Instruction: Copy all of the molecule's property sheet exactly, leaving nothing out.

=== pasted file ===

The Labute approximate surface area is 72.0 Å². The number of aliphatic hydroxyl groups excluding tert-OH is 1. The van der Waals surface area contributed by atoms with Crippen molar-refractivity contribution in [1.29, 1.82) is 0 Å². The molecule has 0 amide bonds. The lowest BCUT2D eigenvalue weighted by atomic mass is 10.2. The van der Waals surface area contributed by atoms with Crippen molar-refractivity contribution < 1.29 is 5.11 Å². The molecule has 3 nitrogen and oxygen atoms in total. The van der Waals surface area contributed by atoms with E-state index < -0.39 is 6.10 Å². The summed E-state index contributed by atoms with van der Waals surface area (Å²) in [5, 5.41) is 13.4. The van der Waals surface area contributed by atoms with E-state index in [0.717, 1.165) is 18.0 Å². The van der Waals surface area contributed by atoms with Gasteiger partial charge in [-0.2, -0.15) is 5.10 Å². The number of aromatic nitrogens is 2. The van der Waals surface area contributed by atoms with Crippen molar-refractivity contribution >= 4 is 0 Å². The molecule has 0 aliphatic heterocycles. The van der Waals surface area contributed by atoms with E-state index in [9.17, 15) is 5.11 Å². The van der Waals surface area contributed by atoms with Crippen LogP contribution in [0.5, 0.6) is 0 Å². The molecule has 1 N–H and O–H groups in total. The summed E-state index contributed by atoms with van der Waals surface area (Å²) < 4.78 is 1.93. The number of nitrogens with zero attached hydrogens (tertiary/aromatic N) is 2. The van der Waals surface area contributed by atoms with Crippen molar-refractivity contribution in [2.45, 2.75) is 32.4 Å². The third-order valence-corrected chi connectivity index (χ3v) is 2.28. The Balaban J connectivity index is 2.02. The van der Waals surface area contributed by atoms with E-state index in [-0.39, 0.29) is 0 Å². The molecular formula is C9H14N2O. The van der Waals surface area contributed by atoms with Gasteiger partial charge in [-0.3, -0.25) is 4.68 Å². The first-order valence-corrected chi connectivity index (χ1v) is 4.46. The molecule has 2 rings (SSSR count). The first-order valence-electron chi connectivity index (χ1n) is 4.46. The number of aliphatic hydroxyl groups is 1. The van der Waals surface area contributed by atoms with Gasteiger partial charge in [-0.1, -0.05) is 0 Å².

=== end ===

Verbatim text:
The Labute approximate surface area is 72.0 Å². The number of aliphatic hydroxyl groups excluding tert-OH is 1. The van der Waals surface area contributed by atoms with Crippen molar-refractivity contribution in [1.29, 1.82) is 0 Å². The molecule has 0 amide bonds. The lowest BCUT2D eigenvalue weighted by atomic mass is 10.2. The van der Waals surface area contributed by atoms with Crippen molar-refractivity contribution < 1.29 is 5.11 Å². The molecule has 3 nitrogen and oxygen atoms in total. The van der Waals surface area contributed by atoms with E-state index < -0.39 is 6.10 Å². The summed E-state index contributed by atoms with van der Waals surface area (Å²) in [5, 5.41) is 13.4. The van der Waals surface area contributed by atoms with E-state index in [0.717, 1.165) is 18.0 Å². The van der Waals surface area contributed by atoms with Gasteiger partial charge in [-0.2, -0.15) is 5.10 Å². The number of aromatic nitrogens is 2. The van der Waals surface area contributed by atoms with Crippen molar-refractivity contribution >= 4 is 0 Å². The molecule has 0 aliphatic heterocycles. The van der Waals surface area contributed by atoms with E-state index in [9.17, 15) is 5.11 Å². The van der Waals surface area contributed by atoms with Crippen LogP contribution in [0.5, 0.6) is 0 Å². The molecule has 1 N–H and O–H groups in total. The summed E-state index contributed by atoms with van der Waals surface area (Å²) < 4.78 is 1.93. The number of nitrogens with zero attached hydrogens (tertiary/aromatic N) is 2. The van der Waals surface area contributed by atoms with Crippen molar-refractivity contribution in [2.45, 2.75) is 32.4 Å². The third-order valence-corrected chi connectivity index (χ3v) is 2.28. The Balaban J connectivity index is 2.02. The van der Waals surface area contributed by atoms with E-state index in [-0.39, 0.29) is 0 Å². The molecular formula is C9H14N2O. The van der Waals surface area contributed by atoms with Gasteiger partial charge in [-0.3, -0.25) is 4.68 Å². The first-order valence-corrected chi connectivity index (χ1v) is 4.46. The molecule has 2 rings (SSSR count). The first-order valence-electron chi connectivity index (χ1n) is 4.46. The number of aliphatic hydroxyl groups is 1. The van der Waals surface area contributed by atoms with Gasteiger partial charge in [-0.1, -0.05) is 0 Å².